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National Association for Home Care & Hospice
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In the various roles he has undertaken through the years, Val J. Halamandaris has been a singular driving force behind the policy and program initiatives resulting in the recognition of home health care as a viable alternative to institutionalization. His dedication to consumer advocacy, which enhances the quality of life and dignity of those receiving home health care, merits VNA HealthCare Group’s highest recognition and deepest respect. 

VNA HealthCare Group

I have the highest respect for them, especially for the nurses, aides and therapists, who devote their lives to caring for people with disabilities, the infirm and dying Americans.  There are few more noble professions.

President Barack Obama

Home health care agencies do such a wonderful job in this country helping people to be able to remain at home and allowing them to receive services

U.S. Senator Debbie Stabenow (D-MI) Chair, Democratic Steering and Outreach Committee

Home care is a combination of compassion and efficiency.  It is less expensive than institutional care...but at the same time it is a more caring, human, intimate experience, and therefore it has a greater human’s a big mistake not to try to maximize it and find ways to give people the home care option over either nursing homes, hospitals or other institutions

Former Speaker of the U.S. House of Representatives Newt Gingrich (R-GA)

Medicaid covers long-term care, but only for low-income families.  And Medicare only pays for care that is connected to a hospital discharge....our health care system must cover these vital services...[and] we should promote home-based care, which most people prefer, instead of the institutional care that we emphasize now.

Former U.S. Senator Majority Leader Tom Daschle (D-CD)

We need incentives to...keep people in home health care settings...It’s dramatically less expensive than long term care.

U.S. Senator John McCain (R-AZ)


Home care is clearly the wave of the future. It’s clearly where patients want to be cared for. I come from an ethnic family and when a member of our family is severely ill, we would never consider taking them to get institutional care. That’s true of many families for both cultural and financial reasons. If patients have a choice of where they want to be cared for, where it’s done the right way, they choose home.

Donna Shalala, former Secretary of Health and Human Services

A couple of years ago, I spent a little bit of time with the National Association for Home Care & Hospice and its president, Val J. Halamandaris, and I was just blown away. What impressed me so much was that they talked about what they do as opposed to just the strategies of how to deal with Washington or Sacramento or Albany or whatever the case may be. Val is a fanatic about care, and it comes through in every way known to mankind. It comes through in the speakers he invites to their events; it comes through in all the stuff he shares.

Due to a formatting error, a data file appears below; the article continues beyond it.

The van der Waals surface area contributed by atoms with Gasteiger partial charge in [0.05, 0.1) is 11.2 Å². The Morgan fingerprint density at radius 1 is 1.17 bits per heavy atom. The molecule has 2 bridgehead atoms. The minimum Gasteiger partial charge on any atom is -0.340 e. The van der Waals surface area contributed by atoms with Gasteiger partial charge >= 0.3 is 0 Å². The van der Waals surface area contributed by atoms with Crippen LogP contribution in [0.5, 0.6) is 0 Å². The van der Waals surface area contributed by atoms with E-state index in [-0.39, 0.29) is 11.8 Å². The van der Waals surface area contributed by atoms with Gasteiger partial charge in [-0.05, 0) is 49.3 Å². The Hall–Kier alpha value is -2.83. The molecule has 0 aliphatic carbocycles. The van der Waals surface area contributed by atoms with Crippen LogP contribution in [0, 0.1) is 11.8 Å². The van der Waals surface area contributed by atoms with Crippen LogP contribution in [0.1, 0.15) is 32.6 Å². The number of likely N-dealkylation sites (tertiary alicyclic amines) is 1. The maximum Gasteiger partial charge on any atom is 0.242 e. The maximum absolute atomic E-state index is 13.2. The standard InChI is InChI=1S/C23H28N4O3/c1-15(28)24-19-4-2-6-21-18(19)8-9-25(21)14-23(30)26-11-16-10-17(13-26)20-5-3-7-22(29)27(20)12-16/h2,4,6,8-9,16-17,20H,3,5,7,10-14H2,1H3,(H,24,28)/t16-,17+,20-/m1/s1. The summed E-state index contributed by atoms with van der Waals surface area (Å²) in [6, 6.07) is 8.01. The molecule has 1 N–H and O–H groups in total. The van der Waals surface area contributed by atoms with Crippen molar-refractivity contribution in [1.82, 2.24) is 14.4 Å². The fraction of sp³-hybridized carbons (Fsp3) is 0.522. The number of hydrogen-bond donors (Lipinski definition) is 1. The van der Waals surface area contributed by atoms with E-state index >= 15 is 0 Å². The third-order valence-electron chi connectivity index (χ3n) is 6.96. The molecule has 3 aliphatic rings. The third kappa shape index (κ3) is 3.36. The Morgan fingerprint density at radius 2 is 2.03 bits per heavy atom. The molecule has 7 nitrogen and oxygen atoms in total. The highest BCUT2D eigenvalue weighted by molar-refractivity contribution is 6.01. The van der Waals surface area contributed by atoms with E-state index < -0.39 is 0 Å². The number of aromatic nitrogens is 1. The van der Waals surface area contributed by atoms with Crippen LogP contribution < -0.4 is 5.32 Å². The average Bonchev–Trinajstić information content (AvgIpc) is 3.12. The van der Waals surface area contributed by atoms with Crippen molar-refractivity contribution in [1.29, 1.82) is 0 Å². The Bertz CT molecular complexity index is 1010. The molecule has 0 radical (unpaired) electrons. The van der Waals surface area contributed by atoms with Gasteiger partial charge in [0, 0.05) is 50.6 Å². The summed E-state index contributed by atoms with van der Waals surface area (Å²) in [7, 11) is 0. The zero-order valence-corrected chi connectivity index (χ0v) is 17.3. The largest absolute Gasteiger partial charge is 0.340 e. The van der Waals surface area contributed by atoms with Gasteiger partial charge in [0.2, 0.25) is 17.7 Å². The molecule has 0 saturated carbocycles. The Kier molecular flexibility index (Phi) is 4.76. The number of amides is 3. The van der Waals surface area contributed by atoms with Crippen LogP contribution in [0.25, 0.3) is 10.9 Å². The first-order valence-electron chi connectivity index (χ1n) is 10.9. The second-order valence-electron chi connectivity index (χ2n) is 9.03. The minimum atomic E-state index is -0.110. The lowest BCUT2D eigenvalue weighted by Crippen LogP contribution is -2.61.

Tom Peters, author of In Search of Excellence

Val’s home care organization brings thousands of caregivers together into a dynamic organization that provides them with valuable resources and tools to be even better in their important work. He helps them build self-esteem, which leads to self-motivation.

Mike Vance, former Dean of Disney and author of Think Out of the Box

Val is one of the greatest advocates for seniors in America. He goes beyond the call of duty every time.

Arthur S. Flemming, former Secretary of Health, Education, and Welfare

Val has brought the problems, the challenges, and the opportunities out in the open for everyone to look at. He is a visionary pointing the direction for us. 

Margaret (Peg) Cushman, Professor of Nursing and former President of the Visiting Nurses Association

Although Val has chosen to stay in the background, he deserves much of the credit for what was accomplished both at the U.S. Senate Special Committee on Aging, where he was closely associated with me and at the House Select Committee on Aging, where he was Congressman Claude Pepper’s senior counsel and closest advisor. He put together more hearings on the subject of aging, wrote more reports, drafted more bills, and had more influence on the direction of events than anyone before him or since.

Frank E. Moss, former U.S. Senator

Val’s most important contribution is pulling together all elements of home health care and being able to organize and energize the people involved in the industry.

Frank E. Moss, former U.S. Senator

Anyone working on health care issues in Congress knows the name Val J. Halamandaris.

Kathleen Gardner Cravedi, former Staff Director of the House Select Committee on Aging

Without your untiring support and active participation, the voices of people advocating meaningful and compassionate health care reform may not have been heard by national leaders.

Michael Sullivan, Former Executive Director, Indiana Association for Home Care